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Mustafa Bey Hamam (Amasya, Turkey)

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      12.09.2006 19:15
      Very helpful



      Get clean ,learn something, have fun

      I recall from my childhood, numerous - shall we call them - discussions about whether a particular item, my bedroom, the dishes, but usually my face, were "clean". Not, you understand, that I am a "dirty" person; it's just that when I was a child I did not share the same exacting standards as my mother and I was usually eager to rush things in order to do something that interested me more.

      Having now experienced my first Turkish bath, I can safely say "Mother, you don't know what clean is!" The amount of accumulated muck and grime that a tiny Turkish lady managed to scrape off my body would have surprised even my mother. It certainly surprised me.

      The significance of the Turkish bath, or "hamam" as it is known, is twofold in Turkey. Firstly, Islam stresses the importance of cleanliness and this culminates in the ritual bathing on Friday before evening prayers. Secondly, in the past very few Turkish homes had bathrooms and so men and women would go to the hamam to bathe. Even today even a small town will have at least one hamam and in larger towns there are probably several competing for business. Sadly some have not been able to compete and prices in others have become quite high. This has meant that women often wash themselves while the men are more likely to have "the works".

      The Turkish bath is a mixture of the Roman tradition along with these Moslem requirements although the vast majority of hamams were built during the Ottoman period.

      There is a marked difference between a hamam in a tourist resort and one in a more traditional town. The ones in tourist resorts are usually less authentic and a bit more "glitzy"; furthermore your experience will be quite different too. Firstly, mixed bathing only happens in hamams in tourist resorts. Outside of the tourist areas a hamam either has two entrances and two sets of facilities for men and women to bathe separately, or a timetable operates so men may bathe, for example between 6.30 a.m. and 10.00a.m and between 6.00p.m. until midnight with the hamam being open to women in between those two sessions.

      Secondly, a Turkish woman would never permit a man to wash her in the hamam but this often happens in the tourist resorts. Frankly, given the treatment I received at a traditional hamam, I am not surprised! I would say that any woman agreeing to let a man wash her in a hamam is missing out on a great experience because it simply would not be appropriate for a man to wash you in the same way a woman would. It was an intensely physical experience and one that I am sure could not be done in the same way by a man. In a traditional hamam only male staff would, similarly, wash male bathers.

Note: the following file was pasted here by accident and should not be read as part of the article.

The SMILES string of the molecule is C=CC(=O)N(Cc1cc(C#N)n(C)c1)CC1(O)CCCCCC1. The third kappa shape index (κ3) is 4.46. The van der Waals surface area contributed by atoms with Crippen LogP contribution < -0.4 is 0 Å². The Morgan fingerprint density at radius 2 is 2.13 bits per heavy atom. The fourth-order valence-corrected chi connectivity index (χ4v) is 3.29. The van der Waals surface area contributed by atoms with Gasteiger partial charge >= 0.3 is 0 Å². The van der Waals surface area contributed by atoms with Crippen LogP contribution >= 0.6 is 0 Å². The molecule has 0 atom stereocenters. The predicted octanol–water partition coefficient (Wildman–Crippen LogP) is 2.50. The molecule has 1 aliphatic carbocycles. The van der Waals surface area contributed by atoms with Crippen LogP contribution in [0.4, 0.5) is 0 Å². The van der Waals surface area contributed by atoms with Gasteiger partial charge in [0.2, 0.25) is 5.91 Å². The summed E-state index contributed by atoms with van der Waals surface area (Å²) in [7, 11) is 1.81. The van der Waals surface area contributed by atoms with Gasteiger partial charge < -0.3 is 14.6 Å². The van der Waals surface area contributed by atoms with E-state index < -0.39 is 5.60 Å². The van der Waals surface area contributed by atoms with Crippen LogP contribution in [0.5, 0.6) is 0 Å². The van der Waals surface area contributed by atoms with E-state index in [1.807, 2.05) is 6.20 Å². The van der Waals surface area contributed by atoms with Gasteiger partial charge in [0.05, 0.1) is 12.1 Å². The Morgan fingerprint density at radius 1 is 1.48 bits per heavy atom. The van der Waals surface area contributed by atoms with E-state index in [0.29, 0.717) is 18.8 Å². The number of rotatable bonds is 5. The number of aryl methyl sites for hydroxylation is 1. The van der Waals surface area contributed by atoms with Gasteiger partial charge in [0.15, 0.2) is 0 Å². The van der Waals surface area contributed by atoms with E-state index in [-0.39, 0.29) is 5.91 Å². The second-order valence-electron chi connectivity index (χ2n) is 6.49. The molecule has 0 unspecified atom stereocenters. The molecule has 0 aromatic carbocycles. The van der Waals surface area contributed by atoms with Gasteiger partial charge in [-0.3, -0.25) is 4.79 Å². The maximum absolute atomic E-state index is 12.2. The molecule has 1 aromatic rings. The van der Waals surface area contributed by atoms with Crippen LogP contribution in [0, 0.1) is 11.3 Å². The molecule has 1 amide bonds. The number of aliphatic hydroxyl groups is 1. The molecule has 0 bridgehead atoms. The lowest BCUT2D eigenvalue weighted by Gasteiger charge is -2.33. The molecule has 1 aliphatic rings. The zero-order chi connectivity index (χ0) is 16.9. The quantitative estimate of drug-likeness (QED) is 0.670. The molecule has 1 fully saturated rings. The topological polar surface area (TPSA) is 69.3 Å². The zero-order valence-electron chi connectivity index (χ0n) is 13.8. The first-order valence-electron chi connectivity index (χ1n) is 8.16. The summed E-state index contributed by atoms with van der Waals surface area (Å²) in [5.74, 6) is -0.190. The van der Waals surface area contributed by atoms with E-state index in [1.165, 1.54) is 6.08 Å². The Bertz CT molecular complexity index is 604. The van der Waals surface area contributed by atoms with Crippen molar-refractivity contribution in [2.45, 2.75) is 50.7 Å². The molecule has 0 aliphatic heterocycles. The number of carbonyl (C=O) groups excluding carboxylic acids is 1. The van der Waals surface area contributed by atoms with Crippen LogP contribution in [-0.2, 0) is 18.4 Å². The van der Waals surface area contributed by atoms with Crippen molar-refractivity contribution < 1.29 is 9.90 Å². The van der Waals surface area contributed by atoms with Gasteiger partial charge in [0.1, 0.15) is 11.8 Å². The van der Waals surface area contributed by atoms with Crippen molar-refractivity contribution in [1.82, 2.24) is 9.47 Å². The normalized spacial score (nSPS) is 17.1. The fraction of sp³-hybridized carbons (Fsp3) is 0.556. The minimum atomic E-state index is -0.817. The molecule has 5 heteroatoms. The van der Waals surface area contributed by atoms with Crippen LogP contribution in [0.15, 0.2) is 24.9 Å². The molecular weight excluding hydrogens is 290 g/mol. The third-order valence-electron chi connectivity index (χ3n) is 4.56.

I visited the Mustafa Bey hamam in Amasya in northern Turkey; it's quite a traditional town but one which gets a small handful of tourists (who come to see the Pontic tombs built into the cliffs) and makes visitors feel quite at home. In the hamam, however, the staff seem to be less used to foreign visitors but this only enhanced the experience for me. None of the staff spoke English so we all had to do a lot of miming along with the ten or so Turkish words I had learned.

      The hamam is listed by Lonely Planet as one of the top ten in Turkey. From the outside it looks like any other traditional building but it is instantly recognizable from above (you get a good view from the Pontic tombs) by the cute little domes.
      You enter from street level and go first through a doorway, then through a curtain and into the changing area - the "camekan". Around the outside of this circular space there were little changing booths; inside each is a little banquette, some shelves and some pegs. The changing attendant gives you a "pestemal" - a piece of checked cotton fabric which you wrap round yourself once you have undressed. This of course, begs the question - to be naked or not?

      When entering the changing room, I noticed a couple of women coming back after bathing who had been naked in the baths so I took my cue from them. However, the practice varies from place to place and there are no hard and fast rules; what is acceptable in one hamam may not be the done thing at another hamam in the same town. If you are unsure, you could leave on some underwear or wear a bikini under the pestemal and remove them if you think it appropriate later on. Be aware, though, that if you go without, the pestemal will come off later when you get scrubbed (unless you wash yourself). I am informed by my partner that men do NOT remove their pestemal under any cirmcumstances.

      Having donned my pestemal and the obligatory flip flops (there is a pair in each cubicle) and then having explained that I had not brought my own shampoo, towel and soap (these can be bought at the hamam but you may prefer your own brands) I was led by one of the washing attendants into the warm room. The walls were lined with pale marble and a low shelf of marble went all the way around the room. At intervals along the wall were taps with marble basins underneath. The attendant instructed me to sit at one of them and she then poured water over me from a plastic basin. She left my soap and "kese" (more on that to come) beside me and wandered off for a few minutes, indicating that I may lie down on the "goebektas" if I wished; the goebektas is a low marble platform and is the sort of thing you might think of with Turkish baths - a place to recline while periodically dousing oneself with water. You can wash here and this is where you would do it if you were washing yourself. However, you should be careful not to splash other bathers, especially on a Friday. If a Moslem is interrupted or splashed during a ritual bath then he or she would have to start their wash over again.